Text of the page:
Better air quality is associated with a significant reduction of airway inflammation in kids with asthma, according to a new study.
Researchers report that just 1 week after a group of school-age kids left an urban area for a rural one, airway inflammation went down and "virtually every single child more or less increased pulmonary [lung] function."
The study recruited 37 children with mild but persistent untreated asthma who lived in a highly polluted urban environment and moved them to a less polluted rural area.
After 7 days, researchers noted that most of the kids had a rapid and highly significant improvement in lung function. While other studies have shown that pollution exposure increases airway inflammation, this is the first to suggest that this effect might be reversible.
The study concludes that some kids with asthma may need much less or even no asthma medications if they breathe cleaner air. But, of course, that’s not possible for many kids with asthma, so the researchers urge officials to work to "clean the air in cities. Our situation in the U.S. has improved, but there's much more to do."
What This Means to You
Although ozone has received a great deal of press, it's not the only pollutant that causes poor air quality. In 2004, the American Lung Association also included particle pollution levels in its annual "State of the Air" report for the United States.
Particle pollution refers to tiny particles of acids (such as nitrates and sulfates), dust, dirt, smoke, soot, and droplets from aerosols that are suspended in the air we breathe. The smaller the particles, the deeper they can get into the lungs, where they cause problems.
Twenty-three percent of the population of the United States, including 1,500,000 kids with asthma, live in areas with levels of particle pollution that are unhealthy year-round.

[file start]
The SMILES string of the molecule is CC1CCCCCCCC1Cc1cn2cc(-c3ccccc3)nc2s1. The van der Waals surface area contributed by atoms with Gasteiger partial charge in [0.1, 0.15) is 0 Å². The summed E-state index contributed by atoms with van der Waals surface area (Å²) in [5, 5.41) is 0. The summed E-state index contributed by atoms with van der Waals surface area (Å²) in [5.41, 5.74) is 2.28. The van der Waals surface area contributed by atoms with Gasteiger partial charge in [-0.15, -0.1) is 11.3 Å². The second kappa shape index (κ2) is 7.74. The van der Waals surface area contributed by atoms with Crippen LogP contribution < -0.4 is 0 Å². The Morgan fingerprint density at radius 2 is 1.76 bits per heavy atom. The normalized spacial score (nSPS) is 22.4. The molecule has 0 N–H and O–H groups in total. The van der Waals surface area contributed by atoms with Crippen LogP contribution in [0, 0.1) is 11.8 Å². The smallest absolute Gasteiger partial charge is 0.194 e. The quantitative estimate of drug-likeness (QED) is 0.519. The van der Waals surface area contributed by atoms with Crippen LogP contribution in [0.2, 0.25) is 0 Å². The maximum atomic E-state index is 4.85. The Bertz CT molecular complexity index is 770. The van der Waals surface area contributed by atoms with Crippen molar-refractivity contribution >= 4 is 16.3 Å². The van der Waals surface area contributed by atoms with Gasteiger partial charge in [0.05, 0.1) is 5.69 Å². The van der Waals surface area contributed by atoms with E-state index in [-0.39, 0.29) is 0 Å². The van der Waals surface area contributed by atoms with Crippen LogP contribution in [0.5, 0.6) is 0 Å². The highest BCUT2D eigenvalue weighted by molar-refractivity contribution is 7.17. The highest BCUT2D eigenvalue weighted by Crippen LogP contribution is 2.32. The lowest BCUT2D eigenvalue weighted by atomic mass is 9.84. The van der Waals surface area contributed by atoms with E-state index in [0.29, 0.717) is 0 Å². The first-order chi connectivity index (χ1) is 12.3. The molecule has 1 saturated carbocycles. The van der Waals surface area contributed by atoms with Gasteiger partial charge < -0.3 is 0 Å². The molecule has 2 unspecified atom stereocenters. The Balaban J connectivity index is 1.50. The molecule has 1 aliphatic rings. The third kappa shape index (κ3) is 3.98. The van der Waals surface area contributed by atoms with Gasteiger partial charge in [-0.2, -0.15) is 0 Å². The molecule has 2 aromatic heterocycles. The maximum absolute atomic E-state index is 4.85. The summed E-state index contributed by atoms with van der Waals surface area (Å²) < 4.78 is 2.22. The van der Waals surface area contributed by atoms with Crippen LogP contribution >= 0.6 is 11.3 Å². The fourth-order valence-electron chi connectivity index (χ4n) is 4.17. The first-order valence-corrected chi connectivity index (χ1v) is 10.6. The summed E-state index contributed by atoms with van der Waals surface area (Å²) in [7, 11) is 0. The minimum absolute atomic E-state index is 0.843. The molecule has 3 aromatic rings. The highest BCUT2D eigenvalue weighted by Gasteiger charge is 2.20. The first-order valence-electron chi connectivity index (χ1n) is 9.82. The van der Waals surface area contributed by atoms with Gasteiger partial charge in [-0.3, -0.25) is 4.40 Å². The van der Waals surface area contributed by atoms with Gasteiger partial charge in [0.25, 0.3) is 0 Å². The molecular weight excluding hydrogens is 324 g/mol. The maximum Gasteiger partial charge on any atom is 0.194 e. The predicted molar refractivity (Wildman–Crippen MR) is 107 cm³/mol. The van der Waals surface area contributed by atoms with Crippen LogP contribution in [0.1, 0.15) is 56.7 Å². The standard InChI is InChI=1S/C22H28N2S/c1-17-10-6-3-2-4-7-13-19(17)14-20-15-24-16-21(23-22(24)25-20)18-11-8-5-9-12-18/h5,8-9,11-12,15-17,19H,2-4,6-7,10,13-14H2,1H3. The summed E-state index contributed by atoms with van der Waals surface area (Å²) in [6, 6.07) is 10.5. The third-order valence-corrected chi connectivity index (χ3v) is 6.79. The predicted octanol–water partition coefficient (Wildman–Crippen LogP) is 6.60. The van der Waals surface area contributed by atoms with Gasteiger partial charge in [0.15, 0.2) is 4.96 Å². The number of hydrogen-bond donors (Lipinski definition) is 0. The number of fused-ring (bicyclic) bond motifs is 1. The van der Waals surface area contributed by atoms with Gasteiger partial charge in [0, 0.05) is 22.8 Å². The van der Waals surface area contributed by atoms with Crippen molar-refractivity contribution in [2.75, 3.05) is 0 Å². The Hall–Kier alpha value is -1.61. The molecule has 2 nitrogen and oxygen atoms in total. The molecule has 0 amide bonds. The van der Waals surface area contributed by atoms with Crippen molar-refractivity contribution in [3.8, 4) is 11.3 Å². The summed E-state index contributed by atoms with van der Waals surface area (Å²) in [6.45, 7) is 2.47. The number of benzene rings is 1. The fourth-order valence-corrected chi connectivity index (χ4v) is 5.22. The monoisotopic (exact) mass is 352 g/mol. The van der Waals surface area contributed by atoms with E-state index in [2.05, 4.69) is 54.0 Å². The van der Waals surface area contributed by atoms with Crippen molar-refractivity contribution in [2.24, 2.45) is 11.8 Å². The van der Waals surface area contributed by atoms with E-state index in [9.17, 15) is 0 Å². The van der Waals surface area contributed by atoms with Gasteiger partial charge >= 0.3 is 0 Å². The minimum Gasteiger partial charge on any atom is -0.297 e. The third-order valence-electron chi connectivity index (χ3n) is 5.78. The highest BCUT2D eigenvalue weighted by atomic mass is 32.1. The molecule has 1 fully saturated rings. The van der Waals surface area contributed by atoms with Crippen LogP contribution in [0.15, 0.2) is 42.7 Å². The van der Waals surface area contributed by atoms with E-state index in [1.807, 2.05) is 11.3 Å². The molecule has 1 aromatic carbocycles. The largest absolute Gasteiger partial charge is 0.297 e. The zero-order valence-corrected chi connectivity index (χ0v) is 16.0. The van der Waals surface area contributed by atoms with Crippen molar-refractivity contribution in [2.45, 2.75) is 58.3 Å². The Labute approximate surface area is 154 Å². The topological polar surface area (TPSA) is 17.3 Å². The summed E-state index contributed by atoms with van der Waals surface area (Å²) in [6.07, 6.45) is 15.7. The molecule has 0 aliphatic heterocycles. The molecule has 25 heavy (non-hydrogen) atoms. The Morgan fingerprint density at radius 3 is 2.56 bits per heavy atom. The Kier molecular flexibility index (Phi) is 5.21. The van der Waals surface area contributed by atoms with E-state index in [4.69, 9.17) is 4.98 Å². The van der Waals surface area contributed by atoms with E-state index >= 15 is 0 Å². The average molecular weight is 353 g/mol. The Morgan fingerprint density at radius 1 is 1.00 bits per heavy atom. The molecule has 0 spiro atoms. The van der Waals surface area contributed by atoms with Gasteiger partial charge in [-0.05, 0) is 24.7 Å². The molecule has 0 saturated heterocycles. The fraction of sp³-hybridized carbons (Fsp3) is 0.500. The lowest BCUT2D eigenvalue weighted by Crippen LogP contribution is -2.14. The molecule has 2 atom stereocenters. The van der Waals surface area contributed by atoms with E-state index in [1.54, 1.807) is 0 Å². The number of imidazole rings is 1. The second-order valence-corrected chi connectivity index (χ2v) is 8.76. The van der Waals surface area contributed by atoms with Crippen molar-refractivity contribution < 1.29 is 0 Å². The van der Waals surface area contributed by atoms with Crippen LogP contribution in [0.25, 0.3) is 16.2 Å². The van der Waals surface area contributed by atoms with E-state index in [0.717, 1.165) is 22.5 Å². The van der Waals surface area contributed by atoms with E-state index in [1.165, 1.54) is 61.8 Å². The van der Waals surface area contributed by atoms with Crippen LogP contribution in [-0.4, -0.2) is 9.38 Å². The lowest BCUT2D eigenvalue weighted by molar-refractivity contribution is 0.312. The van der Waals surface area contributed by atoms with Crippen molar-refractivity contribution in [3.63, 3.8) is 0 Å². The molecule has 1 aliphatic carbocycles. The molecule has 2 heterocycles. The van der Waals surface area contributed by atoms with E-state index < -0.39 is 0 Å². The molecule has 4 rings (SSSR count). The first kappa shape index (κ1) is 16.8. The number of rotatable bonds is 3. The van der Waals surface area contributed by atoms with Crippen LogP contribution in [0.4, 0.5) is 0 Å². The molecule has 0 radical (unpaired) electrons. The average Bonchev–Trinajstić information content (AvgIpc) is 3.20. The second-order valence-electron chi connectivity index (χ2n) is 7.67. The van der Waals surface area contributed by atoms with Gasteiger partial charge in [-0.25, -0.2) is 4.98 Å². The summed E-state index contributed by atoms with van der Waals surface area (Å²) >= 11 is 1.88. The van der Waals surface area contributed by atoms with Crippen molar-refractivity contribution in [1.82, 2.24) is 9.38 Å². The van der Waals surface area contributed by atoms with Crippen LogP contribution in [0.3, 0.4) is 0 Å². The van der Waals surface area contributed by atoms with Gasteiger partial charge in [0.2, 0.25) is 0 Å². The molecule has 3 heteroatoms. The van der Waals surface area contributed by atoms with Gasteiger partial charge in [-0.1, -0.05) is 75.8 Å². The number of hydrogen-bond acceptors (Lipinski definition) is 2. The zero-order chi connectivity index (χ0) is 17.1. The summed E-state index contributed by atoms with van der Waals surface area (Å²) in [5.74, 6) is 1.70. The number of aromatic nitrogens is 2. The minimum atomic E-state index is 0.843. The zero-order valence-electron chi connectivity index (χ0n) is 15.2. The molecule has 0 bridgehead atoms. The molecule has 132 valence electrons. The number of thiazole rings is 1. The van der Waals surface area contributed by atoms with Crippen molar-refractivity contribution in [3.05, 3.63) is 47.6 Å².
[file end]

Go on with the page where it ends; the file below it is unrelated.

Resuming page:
If you live in an area with poor air quality, it might not be possible to completely eliminate your child’s exposure, but you can minimize it by monitoring pollution levels and planning accordingly when they're going to be high.
The Air Quality Index (AQI), created by the Environmental Protection Agency (EPA), monitors outdoor air quality by measuring levels of five major air pollutants in 700 U.S. counties. The AQI uses a color-coded system to indicate when air quality is dangerous. Green or yellow are acceptable colors, and orange, purple, or maroon mean kids should limit their time outdoors.
The AQI varies from season to season, day to day, and even from morning to evening. In cities of more than 350,000 people, state and local agencies are required to publicly report the index daily, but many smaller communities also do so. Your area also might report the next day's index, allowing you to plan ahead.
You can obtain Air Quality Index information:
- from weather reports
- in the newspaper
- at www.airnow.gov
On days when air quality is poor, run the air conditioning and limit your child's time outside. Plan any outdoor activities for early in the day — when air quality tends to be better — and avoid spending time in areas where there's a lot of traffic.